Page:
One-man show brings two identities together
Published: Wednesday, October 17, 2012
Updated: Wednesday, October 17, 2012 14:10
Most people are not comfortable with presenting their entire life journey through story, song, and dance onstage in front of dozens of other people. This was not the case for Dan Guerrero, who brought his one-man show Gaytino to NDSU’s Festival Hall on Oct. 10.
Guerrero, a former Broadway talent agent, wrote Gaytino several years ago to summarize his life and how he bridged his two identities: Mexican-American and gay.
Born in Tucson and raised in East Los Angeles, Guerrero always knew he was different. He was Chicano (Mexican-American), and from an early age questioned his sexuality. His best friend was Carlos, the only other student of Mexican descent in his school. The two had many common interests, most notably theatre. A field trip in junior high to Hollywood’s Egyptian Theatre sparked Guerrero’s dream: to sing and dance onstage.
Over the years, Guerrero followed his dream wherever it took him. He and Carlos went to New York in 1962 and found work until Carlos left, leaving Guerrero friendless. He soon found himself confronting his sexuality again, a subject he had kept hidden from his parents growing up.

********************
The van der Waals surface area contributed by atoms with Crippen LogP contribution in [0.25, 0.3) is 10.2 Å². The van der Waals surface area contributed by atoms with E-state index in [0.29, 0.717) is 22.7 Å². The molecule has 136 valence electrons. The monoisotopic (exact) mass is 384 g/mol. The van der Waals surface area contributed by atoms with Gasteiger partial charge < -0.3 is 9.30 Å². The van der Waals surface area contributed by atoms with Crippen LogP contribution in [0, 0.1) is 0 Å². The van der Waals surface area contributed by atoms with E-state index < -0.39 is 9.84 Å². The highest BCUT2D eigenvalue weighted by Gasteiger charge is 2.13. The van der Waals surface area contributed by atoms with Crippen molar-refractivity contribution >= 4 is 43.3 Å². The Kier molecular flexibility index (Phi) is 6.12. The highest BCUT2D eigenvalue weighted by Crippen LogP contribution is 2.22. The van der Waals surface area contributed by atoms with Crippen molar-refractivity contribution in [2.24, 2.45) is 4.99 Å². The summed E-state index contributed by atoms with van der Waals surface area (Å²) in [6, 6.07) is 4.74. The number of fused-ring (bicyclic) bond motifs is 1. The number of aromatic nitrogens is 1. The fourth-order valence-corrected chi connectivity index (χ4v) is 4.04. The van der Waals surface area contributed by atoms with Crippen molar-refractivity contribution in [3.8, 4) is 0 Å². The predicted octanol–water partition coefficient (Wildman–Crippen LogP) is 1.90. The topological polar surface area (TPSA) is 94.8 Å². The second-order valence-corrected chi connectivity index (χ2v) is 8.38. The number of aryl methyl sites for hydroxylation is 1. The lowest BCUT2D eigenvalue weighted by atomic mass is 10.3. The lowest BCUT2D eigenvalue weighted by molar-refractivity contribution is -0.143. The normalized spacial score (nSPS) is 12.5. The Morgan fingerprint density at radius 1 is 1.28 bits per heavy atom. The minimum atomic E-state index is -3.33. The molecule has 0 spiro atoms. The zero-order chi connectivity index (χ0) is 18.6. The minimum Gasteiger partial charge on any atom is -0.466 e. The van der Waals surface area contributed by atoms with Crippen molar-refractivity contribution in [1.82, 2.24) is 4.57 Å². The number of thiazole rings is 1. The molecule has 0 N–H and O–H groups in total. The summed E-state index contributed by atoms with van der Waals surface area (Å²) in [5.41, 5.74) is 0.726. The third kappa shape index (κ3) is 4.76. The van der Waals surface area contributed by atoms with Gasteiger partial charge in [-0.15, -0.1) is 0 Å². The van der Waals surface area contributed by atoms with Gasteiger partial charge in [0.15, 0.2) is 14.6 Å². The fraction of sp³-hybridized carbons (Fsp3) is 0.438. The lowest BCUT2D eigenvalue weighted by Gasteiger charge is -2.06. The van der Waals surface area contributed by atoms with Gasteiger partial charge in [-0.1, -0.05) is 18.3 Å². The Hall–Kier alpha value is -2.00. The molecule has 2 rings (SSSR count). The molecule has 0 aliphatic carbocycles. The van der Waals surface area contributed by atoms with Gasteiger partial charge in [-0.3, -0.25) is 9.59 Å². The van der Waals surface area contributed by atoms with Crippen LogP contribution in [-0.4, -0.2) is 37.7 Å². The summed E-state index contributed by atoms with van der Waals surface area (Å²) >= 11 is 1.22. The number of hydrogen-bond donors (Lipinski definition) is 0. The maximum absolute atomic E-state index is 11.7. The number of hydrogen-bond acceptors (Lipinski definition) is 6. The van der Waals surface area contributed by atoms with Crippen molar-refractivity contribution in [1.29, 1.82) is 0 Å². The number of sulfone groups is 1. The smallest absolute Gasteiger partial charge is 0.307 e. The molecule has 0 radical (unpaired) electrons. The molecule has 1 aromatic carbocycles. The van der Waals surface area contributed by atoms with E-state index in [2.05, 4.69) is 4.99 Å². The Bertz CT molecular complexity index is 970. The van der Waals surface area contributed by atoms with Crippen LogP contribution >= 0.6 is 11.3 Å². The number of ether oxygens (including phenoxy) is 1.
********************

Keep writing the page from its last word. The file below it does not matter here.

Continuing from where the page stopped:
As a teenager, Guerrero looked at himself in the mirror and said, “I’m queer,” and that helped him begin accepting who he was. Once in New York, he was free to search for a life away from the shadow of his father, Lalo Guerrero, the king of Chicano music.
While in New York, Guerrero discovered many things. He was not cut out for dancing onstage, so he became a “moving singer,” and took his last bow in 1973. By the mid-‘70s, Guerrero was a Broadway talent agent, managing such names as Kelly Bishop (“Gilmore Girls”), Fran Drescher (“The Nanny”), and a young Sarah Jessica Parker (“Sex and the City”).
It was also around this time that Guerrero’s parents learned of his sexuality. His father found out the truth from asking his friend Carlos, and eventually his mother (who had adopted “don’t-ask-don’t-tell”) was told. Comfortable with his sexuality and fairly settled in his career, Guerrero, now in his late thirties, found love with Richard, the man who would share his life.
Throughout the next twenty years, Guerrero’s life had many ups and downs. He returned to LA in 1982 to manage other acts after his last Broadway contract was up. His best friend Carlos had contracted AIDS, and later passed away from the disease, which shocked and devastated Guerrero. He has also kept up throughout the years as a successful director and producer, and was named by Hispanic magazine as one of the 25 most powerful Latinos in Hollywood.
Since 2006, Dan Guerrero has been performing the autobiographical Gaytino on stages across America. His one-man show combines storytelling with song and dance amid several slideshows to present his rollercoaster story. Having seen the best and worst of life, Guerrero had plenty of experience to share with the audience. He also gave a fair amount of colorful advice and insight: “If you’re going to have an epiphany, have it in Paris,” “Don’t mess with a Puerto Rican drag queen,” and perhaps the most meaningful of all, “You really learn about yourself when you’re flying solo.”